Whatever the specific cause of discontent over GM crops, popular resistance came to a head in 2000, when the National Organic Program solicited public input on the issue of whether they should be included. In response, sustainable-food activists deluged officials with a rainforest's worth of letters—275,000, to be exact—beating the measure into oblivion. Today, in the same spirit, environmentalists instinctively deem GMOs the antithesis of environmental responsibility.
Many scientists, and even a few organic farmers, now believe the 2000 rejection was a fatal rush to judgment. Most recently, Pamela Ronald, a plant pathologist and chair of the Plant Genomics Program at the University of California-Davis, has declared herself one such critic. In Tomorrow's Table: Organic Farming, Genetics, and the Future of Food, she argues that we should, in fact, be actively merging genetic engineering and organic farming to achieve a sustainable future for food production. Her research—which she conducts alongside her husband, an organic farmer—explores genetically engineered crops that, instead of serving the rapacity of agribusiness, foster the fundamentals of sustainability. Their endeavor, counterintuitive as it seems, points to an emerging green biotech frontier—a hidden realm of opportunity to feed the world's impending 9 billion a diet produced in an environmentally responsible way.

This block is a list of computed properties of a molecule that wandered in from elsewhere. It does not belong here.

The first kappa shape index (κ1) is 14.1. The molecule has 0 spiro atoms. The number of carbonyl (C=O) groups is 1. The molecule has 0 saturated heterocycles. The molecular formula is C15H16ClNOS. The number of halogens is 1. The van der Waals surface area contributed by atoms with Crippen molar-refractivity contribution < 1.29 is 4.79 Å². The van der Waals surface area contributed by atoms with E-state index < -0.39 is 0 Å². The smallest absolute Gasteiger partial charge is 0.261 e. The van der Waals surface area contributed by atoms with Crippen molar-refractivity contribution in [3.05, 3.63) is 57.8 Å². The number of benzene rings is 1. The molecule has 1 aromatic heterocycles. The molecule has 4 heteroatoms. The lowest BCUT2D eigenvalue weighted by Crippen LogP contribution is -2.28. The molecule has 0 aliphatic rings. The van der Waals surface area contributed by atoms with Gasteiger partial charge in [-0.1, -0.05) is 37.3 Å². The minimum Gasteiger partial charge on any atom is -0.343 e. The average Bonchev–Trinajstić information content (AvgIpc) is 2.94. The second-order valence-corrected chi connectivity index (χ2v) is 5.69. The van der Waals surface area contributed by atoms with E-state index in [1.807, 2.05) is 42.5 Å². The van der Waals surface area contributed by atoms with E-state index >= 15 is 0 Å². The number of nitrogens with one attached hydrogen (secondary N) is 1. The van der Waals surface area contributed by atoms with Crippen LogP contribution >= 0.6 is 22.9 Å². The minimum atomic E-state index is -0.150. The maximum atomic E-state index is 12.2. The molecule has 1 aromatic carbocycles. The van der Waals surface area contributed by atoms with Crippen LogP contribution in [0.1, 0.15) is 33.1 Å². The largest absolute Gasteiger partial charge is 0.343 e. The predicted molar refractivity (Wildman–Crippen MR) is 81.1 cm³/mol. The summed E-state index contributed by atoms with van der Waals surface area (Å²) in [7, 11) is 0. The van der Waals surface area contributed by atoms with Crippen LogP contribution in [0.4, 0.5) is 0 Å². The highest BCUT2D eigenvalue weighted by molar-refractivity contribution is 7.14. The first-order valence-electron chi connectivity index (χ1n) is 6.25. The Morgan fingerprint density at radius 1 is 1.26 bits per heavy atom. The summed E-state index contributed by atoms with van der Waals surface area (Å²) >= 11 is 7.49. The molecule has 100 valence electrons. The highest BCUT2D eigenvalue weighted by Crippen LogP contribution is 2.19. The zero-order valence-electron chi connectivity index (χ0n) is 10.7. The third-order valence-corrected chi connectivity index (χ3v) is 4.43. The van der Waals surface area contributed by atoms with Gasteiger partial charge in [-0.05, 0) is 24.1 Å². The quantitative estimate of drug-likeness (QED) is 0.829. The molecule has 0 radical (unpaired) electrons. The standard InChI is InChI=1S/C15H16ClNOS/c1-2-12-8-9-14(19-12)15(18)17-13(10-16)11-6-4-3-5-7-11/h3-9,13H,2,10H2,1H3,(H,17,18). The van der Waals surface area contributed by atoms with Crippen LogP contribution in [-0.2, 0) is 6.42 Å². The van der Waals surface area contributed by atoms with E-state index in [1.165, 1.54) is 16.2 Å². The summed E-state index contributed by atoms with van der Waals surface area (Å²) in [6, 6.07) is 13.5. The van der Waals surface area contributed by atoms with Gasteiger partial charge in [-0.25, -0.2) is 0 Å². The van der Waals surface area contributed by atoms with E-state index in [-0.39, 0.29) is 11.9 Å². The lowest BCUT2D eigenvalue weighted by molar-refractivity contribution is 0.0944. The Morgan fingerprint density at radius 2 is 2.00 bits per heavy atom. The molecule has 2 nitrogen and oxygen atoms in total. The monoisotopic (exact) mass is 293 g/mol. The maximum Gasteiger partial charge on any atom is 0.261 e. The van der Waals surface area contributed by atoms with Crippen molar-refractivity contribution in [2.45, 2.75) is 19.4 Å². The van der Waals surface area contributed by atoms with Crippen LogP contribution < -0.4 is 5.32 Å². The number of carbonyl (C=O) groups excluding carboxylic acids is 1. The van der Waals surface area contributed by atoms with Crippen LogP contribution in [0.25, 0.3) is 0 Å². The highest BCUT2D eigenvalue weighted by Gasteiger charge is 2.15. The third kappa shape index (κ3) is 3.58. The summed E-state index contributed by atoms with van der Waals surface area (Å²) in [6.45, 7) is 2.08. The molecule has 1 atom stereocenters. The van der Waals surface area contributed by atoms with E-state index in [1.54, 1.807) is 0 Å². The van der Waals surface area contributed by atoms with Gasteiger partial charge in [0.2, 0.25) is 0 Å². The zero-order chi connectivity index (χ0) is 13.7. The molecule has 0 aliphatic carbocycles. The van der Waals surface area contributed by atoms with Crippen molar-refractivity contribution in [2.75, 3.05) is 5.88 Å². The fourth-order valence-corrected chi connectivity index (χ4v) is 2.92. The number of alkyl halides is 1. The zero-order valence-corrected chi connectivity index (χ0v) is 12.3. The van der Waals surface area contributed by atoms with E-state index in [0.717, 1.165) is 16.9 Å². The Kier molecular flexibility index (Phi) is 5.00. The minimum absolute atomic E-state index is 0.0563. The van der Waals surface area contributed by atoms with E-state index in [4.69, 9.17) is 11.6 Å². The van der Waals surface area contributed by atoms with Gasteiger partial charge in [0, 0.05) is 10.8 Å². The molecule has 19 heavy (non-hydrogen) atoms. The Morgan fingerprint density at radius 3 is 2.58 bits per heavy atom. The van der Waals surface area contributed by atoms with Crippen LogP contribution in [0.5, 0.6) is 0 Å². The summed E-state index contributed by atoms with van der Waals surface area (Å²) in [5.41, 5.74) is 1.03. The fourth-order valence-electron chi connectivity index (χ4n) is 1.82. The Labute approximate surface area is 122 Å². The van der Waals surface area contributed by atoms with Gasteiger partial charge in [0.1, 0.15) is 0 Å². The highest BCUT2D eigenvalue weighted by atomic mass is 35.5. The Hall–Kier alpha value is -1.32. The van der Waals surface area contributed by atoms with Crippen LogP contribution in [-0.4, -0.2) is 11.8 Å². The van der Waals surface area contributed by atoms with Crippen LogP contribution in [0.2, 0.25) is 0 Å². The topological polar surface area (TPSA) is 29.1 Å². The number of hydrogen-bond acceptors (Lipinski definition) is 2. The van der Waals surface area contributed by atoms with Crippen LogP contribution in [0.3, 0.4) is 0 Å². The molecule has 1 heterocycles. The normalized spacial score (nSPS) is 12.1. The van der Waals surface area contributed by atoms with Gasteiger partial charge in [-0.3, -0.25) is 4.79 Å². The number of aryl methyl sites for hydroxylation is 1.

To appreciate how "responsible genetic modification" isn't an oxymoron, consider grass-fed beef. Cows that eat grass are commonly touted as the sustainable alternative to feedlot beef, a resource-intensive form of production that stuffs cows with a steady diet of grain fortified with antibiotics, growth hormones, steroids, and appetite enhancers that eventually pass through the animals into the soil and water. One overlooked drawback to grass-fed beef, however, is the fact that grass-fed cows emit four times more methane—a greenhouse gas that's more than 20 times as powerful as carbon dioxide—as regular, feedlot cows. That's because grass contains lignin, a substance that triggers a cow's digestive system to secrete a methane-producing enzyme. An Australian biotech company called Gramina has recently produced a genetically modified grass with lower amounts of lignin. Lower amounts of lignin mean less methane, less methane means curbed global warming emissions, and curbed emissions means environmentalists can eat their beef without hanging up their green stripes.